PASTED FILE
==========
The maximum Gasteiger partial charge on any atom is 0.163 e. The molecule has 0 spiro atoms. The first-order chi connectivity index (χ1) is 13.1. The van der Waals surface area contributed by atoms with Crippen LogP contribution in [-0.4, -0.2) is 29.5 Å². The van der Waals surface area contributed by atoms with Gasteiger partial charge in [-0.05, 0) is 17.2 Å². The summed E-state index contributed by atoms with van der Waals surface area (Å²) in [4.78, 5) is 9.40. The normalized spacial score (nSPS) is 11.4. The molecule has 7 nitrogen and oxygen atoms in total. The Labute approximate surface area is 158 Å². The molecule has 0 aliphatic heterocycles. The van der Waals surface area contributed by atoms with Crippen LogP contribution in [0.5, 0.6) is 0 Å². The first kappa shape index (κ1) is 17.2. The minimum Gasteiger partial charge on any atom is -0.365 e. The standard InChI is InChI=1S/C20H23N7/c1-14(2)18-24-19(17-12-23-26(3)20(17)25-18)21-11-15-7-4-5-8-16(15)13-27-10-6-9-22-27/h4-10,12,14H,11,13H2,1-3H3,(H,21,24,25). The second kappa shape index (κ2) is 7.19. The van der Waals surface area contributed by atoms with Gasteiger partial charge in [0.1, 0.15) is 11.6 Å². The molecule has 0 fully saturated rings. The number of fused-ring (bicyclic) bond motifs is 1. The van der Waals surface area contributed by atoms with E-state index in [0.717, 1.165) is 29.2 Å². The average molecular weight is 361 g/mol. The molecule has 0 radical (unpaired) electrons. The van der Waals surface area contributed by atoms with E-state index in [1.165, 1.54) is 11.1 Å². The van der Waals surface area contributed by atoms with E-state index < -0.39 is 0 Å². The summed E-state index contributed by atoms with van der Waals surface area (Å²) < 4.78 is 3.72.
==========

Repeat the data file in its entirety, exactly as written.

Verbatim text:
The maximum Gasteiger partial charge on any atom is 0.163 e. The molecule has 0 spiro atoms. The first-order chi connectivity index (χ1) is 13.1. The van der Waals surface area contributed by atoms with Crippen LogP contribution in [-0.4, -0.2) is 29.5 Å². The van der Waals surface area contributed by atoms with Gasteiger partial charge in [-0.05, 0) is 17.2 Å². The summed E-state index contributed by atoms with van der Waals surface area (Å²) in [4.78, 5) is 9.40. The normalized spacial score (nSPS) is 11.4. The molecule has 7 nitrogen and oxygen atoms in total. The Labute approximate surface area is 158 Å². The molecule has 0 aliphatic heterocycles. The van der Waals surface area contributed by atoms with Crippen LogP contribution in [0.5, 0.6) is 0 Å². The first kappa shape index (κ1) is 17.2. The minimum Gasteiger partial charge on any atom is -0.365 e. The standard InChI is InChI=1S/C20H23N7/c1-14(2)18-24-19(17-12-23-26(3)20(17)25-18)21-11-15-7-4-5-8-16(15)13-27-10-6-9-22-27/h4-10,12,14H,11,13H2,1-3H3,(H,21,24,25). The second kappa shape index (κ2) is 7.19. The van der Waals surface area contributed by atoms with Gasteiger partial charge in [0.1, 0.15) is 11.6 Å². The molecule has 0 fully saturated rings. The number of fused-ring (bicyclic) bond motifs is 1. The van der Waals surface area contributed by atoms with E-state index in [0.717, 1.165) is 29.2 Å². The average molecular weight is 361 g/mol. The molecule has 0 radical (unpaired) electrons. The van der Waals surface area contributed by atoms with E-state index in [1.165, 1.54) is 11.1 Å². The van der Waals surface area contributed by atoms with E-state index < -0.39 is 0 Å². The summed E-state index contributed by atoms with van der Waals surface area (Å²) < 4.78 is 3.72.